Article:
Are there implications for student confidentiality when candidate confidentiality cannot be maintained? Do professionals with access to student records have a sufficient understanding of federal and state privacy laws? Are professionals required to undergo training on legally protected data and information? Are we modeling professional, ethical, and legal behavior for our students when it comes to matters of trust and proper conduct?
For the candidate:
Be clear about institutional policy concerning confidentiality. Research the policy with human resources and/or the equal opportunity office. At a minimum, be aware of the written policy. Be confident that information shared is privileged information. As Ronald Reagan said, “Trust, but verify.”
Be even clearer about your expectations should you choose to share a personal or private experience. For example, during the interview process, you may choose to share information about a current or former supervisor, co-worker, or subordinate. If such information reflects a negative experience, you should preface the information by asking that such information remain internal to the search process. Some candidates may want to share information about a medical condition -- and should be very clear about expectations.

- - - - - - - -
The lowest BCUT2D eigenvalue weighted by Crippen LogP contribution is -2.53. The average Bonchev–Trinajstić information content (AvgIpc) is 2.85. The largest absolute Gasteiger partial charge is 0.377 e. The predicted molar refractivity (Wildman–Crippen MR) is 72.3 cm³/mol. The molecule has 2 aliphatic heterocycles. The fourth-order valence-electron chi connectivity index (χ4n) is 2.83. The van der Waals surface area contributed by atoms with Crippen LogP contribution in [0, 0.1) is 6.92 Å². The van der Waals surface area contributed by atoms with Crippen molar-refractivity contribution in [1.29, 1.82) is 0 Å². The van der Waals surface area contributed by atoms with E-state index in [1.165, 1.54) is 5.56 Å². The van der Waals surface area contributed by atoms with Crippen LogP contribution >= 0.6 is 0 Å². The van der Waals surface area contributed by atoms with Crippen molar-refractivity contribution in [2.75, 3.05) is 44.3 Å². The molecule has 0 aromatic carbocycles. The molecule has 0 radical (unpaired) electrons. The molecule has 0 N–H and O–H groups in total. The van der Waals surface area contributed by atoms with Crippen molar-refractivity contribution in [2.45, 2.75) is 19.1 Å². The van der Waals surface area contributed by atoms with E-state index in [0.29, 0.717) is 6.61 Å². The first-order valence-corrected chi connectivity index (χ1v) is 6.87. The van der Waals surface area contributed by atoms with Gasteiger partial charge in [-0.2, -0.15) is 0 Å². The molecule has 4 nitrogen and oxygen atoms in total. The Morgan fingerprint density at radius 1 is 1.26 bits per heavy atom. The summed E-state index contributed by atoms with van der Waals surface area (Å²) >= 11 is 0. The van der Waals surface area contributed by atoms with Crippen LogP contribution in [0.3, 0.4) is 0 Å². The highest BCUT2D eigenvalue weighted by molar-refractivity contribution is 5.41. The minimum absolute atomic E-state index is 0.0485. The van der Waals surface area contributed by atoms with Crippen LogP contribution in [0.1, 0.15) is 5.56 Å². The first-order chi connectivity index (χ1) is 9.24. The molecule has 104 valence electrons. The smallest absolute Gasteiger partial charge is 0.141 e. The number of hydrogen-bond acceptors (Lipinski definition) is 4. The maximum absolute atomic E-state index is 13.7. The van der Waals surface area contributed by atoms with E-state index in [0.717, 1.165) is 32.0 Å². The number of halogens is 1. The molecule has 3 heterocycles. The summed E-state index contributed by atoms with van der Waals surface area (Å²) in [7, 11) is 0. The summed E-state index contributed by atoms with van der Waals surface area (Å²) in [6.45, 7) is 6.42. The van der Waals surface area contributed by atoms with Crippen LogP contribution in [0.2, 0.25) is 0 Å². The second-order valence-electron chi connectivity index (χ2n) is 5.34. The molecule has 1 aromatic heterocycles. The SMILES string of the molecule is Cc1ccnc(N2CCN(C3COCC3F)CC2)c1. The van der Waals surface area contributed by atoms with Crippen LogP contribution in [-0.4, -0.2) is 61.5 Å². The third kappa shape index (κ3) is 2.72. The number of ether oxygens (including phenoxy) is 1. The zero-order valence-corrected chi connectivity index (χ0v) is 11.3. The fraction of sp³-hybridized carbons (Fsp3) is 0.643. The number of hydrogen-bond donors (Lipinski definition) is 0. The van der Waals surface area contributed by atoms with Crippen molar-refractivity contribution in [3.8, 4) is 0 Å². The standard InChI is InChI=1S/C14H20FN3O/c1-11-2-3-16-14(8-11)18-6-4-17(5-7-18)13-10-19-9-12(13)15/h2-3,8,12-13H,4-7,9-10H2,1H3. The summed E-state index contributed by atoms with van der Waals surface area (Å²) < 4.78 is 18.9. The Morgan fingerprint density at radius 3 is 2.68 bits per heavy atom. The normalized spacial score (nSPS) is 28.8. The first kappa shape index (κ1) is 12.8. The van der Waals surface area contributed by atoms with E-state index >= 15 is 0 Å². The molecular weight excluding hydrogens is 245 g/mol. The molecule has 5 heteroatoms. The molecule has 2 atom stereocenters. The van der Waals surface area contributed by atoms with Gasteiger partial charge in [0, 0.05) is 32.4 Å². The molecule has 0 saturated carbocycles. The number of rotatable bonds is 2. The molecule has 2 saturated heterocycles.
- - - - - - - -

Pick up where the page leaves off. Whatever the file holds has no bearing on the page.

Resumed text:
For internal candidates, be aware that professional responsibility and personal friendship make strange bedfellows. Knowing the actors in a particular search makes the issue of trust and confidentiality that much more critical. Should irregularities arise in the search process, the actors have a professional responsibility to the institution. That responsibility will, more often than not, take precedence over duty to personal friends.
I do my best to approach my experience as a professional, letting reason guide my analysis. But, emotions do enter the scene. Hurt, anger, and disappointment inevitably play a role. While it is difficult to lose respect for and trust in the colleague who divulged the information, it has been far more difficult to question the status of personal friendships I have developed with others involved in the search process and hiring department. Their lack of communication leaves me to assume indifference to the issue.
I would like to say I have not become a less trusting person. But, I would be lying. However, with no one from whom to hear those three magic words, I am left to lose a little bit of trust in the institution as a whole. That is a very hard pill to swallow when you have a passion for your institutionschool. I am still processing that aspect of this whole experience.